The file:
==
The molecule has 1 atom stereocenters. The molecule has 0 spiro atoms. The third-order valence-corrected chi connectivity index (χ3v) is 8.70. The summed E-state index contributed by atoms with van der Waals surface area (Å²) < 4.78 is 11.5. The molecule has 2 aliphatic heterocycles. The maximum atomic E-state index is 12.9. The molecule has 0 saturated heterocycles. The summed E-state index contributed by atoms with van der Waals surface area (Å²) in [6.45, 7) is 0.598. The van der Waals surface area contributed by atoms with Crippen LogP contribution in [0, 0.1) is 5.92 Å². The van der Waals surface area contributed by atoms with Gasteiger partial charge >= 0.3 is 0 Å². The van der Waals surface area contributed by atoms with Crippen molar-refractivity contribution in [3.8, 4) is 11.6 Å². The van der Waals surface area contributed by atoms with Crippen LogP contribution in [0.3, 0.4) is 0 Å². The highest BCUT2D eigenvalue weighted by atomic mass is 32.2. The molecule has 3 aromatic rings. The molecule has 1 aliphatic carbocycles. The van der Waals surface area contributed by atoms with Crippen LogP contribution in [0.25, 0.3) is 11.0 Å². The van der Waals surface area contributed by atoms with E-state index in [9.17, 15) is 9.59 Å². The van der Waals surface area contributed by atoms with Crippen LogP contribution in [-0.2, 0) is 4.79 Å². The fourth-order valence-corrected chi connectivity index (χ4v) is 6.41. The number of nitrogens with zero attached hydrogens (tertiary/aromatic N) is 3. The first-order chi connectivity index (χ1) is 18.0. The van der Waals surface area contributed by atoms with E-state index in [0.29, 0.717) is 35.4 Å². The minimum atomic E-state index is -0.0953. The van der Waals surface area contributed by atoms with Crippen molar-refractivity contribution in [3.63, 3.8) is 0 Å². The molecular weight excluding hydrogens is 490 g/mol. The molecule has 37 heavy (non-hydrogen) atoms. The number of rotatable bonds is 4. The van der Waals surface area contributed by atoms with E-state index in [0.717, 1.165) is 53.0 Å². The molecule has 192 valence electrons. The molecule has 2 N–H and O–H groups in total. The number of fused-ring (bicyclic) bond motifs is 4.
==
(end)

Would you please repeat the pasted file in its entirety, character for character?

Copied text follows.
The molecule has 1 atom stereocenters. The molecule has 0 spiro atoms. The third-order valence-corrected chi connectivity index (χ3v) is 8.70. The summed E-state index contributed by atoms with van der Waals surface area (Å²) < 4.78 is 11.5. The molecule has 2 aliphatic heterocycles. The maximum atomic E-state index is 12.9. The molecule has 0 saturated heterocycles. The summed E-state index contributed by atoms with van der Waals surface area (Å²) in [6.45, 7) is 0.598. The van der Waals surface area contributed by atoms with Crippen LogP contribution in [0, 0.1) is 5.92 Å². The van der Waals surface area contributed by atoms with Gasteiger partial charge >= 0.3 is 0 Å². The van der Waals surface area contributed by atoms with Crippen molar-refractivity contribution in [3.8, 4) is 11.6 Å². The van der Waals surface area contributed by atoms with Crippen LogP contribution in [0.3, 0.4) is 0 Å². The highest BCUT2D eigenvalue weighted by atomic mass is 32.2. The molecule has 3 aromatic rings. The molecule has 1 aliphatic carbocycles. The van der Waals surface area contributed by atoms with Crippen LogP contribution in [0.25, 0.3) is 11.0 Å². The van der Waals surface area contributed by atoms with E-state index in [9.17, 15) is 9.59 Å². The van der Waals surface area contributed by atoms with Crippen LogP contribution in [-0.2, 0) is 4.79 Å². The fourth-order valence-corrected chi connectivity index (χ4v) is 6.41. The number of nitrogens with zero attached hydrogens (tertiary/aromatic N) is 3. The first-order chi connectivity index (χ1) is 18.0. The van der Waals surface area contributed by atoms with E-state index in [0.29, 0.717) is 35.4 Å². The minimum atomic E-state index is -0.0953. The van der Waals surface area contributed by atoms with Crippen molar-refractivity contribution in [3.63, 3.8) is 0 Å². The molecular weight excluding hydrogens is 490 g/mol. The molecule has 37 heavy (non-hydrogen) atoms. The number of rotatable bonds is 4. The van der Waals surface area contributed by atoms with E-state index in [0.717, 1.165) is 53.0 Å². The molecule has 192 valence electrons. The molecule has 2 N–H and O–H groups in total. The number of fused-ring (bicyclic) bond motifs is 4.